What makes people think that schools that compete in completely different markets are going to negotiate? Is that a thing? Forgive me if I'm wrong - I just am surprised (?) to hear that OSU would negotiate with a scholarship from UNC since they service two completely different areas.

I guess none of this really matters to me since I'm looking at only Vandy and higher for school, but I'm curious about the negotiations lower down the ladder.

User avatar
Thomas Hagan, ESQ.

Silver
Posts: 1225
Joined: Fri Aug 26, 2016 1:55 pm

Re: Thoughts on tiered system of top 50 Law Schools

Postby Thomas Hagan, ESQ. » Thu Feb 09, 2017 2:23 pm

mrgstephe wrote:
Thomas Hagan, ESQ. wrote:
kalvano wrote:This is silly. Outside of the top schools, they aren't really comparable simply due to rank - it has far more to do with location and career goals. For instance, if you want to work in Dallas and aren't going to T14/UT, Iowa or OSU is a horrible choice, yet you have them tiered well above SMU, which is the correct choice.


True, but I think OP was doing this in reference to scholarship negotiations.


What makes people think that schools that compete in completely different markets are going to negotiate? Is that a thing? Forgive me if I'm wrong - I just am surprised (?) to hear that OSU would negotiate with a scholarship from UNC since they service two completely different areas


I'm not sure why geography would matter when they're basically trying to yield protect. If I went to GW and said "Hey, I'm from Cali and UCLA gave me a full ride and your 15k a year is kind of ridiculous.." I'm sure GW will at least entertain the thought of giving you more.

User avatar
Future Ex-Engineer

Silver
Posts: 1430
Joined: Tue Nov 22, 2016 3:20 pm

Re: Thoughts on tiered system of top 50 Law Schools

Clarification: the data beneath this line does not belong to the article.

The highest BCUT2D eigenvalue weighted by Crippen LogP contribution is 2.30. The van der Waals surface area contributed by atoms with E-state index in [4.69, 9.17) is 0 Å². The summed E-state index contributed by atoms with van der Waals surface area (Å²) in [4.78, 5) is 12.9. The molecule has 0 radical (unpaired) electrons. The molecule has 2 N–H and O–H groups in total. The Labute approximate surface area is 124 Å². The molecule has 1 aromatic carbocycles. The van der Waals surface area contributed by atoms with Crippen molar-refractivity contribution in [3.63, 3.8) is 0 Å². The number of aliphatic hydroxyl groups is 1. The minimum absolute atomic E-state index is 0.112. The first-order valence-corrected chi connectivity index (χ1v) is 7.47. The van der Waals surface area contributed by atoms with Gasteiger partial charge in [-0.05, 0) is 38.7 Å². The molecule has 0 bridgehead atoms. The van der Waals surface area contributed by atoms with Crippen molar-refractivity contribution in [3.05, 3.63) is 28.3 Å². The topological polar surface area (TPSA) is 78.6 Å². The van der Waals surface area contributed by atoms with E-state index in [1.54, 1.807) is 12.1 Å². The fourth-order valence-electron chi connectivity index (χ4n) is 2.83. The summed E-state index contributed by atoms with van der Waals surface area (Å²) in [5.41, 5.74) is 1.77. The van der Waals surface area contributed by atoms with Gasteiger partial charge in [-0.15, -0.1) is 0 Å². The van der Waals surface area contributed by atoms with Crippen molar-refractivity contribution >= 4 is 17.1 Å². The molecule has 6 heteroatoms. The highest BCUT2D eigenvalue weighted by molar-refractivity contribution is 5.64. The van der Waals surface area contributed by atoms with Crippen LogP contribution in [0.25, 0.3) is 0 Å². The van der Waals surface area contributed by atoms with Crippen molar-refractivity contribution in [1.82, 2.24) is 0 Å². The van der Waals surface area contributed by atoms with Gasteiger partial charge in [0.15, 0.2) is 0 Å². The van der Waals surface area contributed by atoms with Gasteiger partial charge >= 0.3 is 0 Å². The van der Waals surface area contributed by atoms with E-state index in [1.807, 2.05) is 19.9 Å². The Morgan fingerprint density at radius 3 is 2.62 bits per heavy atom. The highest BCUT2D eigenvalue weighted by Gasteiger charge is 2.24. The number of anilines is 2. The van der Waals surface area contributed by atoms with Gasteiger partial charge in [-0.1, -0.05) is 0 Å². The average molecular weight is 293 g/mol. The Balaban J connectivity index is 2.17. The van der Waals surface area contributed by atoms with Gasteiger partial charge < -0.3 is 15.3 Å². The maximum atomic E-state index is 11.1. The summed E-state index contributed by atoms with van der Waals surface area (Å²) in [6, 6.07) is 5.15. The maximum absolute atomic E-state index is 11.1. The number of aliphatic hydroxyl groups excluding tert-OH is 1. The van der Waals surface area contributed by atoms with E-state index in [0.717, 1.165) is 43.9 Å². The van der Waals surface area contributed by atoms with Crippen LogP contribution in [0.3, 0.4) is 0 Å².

Postby Future Ex-Engineer » Thu Feb 09, 2017 2:26 pm

Thomas Hagan, ESQ. wrote:
mrgstephe wrote:
Thomas Hagan, ESQ. wrote:
kalvano wrote:This is silly. Outside of the top schools, they aren't really comparable simply due to rank - it has far more to do with location and career goals. For instance, if you want to work in Dallas and aren't going to T14/UT, Iowa or OSU is a horrible choice, yet you have them tiered well above SMU, which is the correct choice.


True, but I think OP was doing this in reference to scholarship negotiations.


What makes people think that schools that compete in completely different markets are going to negotiate? Is that a thing? Forgive me if I'm wrong - I just am surprised (?) to hear that OSU would negotiate with a scholarship from UNC since they service two completely different areas


I'm not sure why geography would matter when they're basically trying to yield protect. If I went to GW and said "Hey, I'm from Cali and UCLA gave me a full ride and your 15k a year is kind of ridiculous.." I'm sure GW will at least entertain the thought of giving you more.


Ah, so your assessment is operating under the assumption that the applicant LSAT score is at or above median for all negotiation schools. That would make more sense.

I think I was looking at it more broadly, in the case where you have an LSAT 1 or 2 below median, but possibly a GPA above median - in that case, I don't see why regional schools would care what you got from other regionals - if you aren't going to help their LSAT median, they probably are happy with whatever they offered you.

Edit: wait, do you mean yield protect or median protect? Once they've already made you the offer, you're admitted regardless. Is yield that much of a big deal in ranking determination? I would have thought medians were more important.
Last edited by Future Ex-Engineer on Thu Feb 09, 2017 2:27 pm, edited 1 time in total.

lawschooltiers

New
Posts: 7
Joined: Thu Feb 09, 2017 2:01 pm

Re: Thoughts on tiered system of top 50 Law Schools

Postby lawschooltiers » Thu Feb 09, 2017 2:26 pm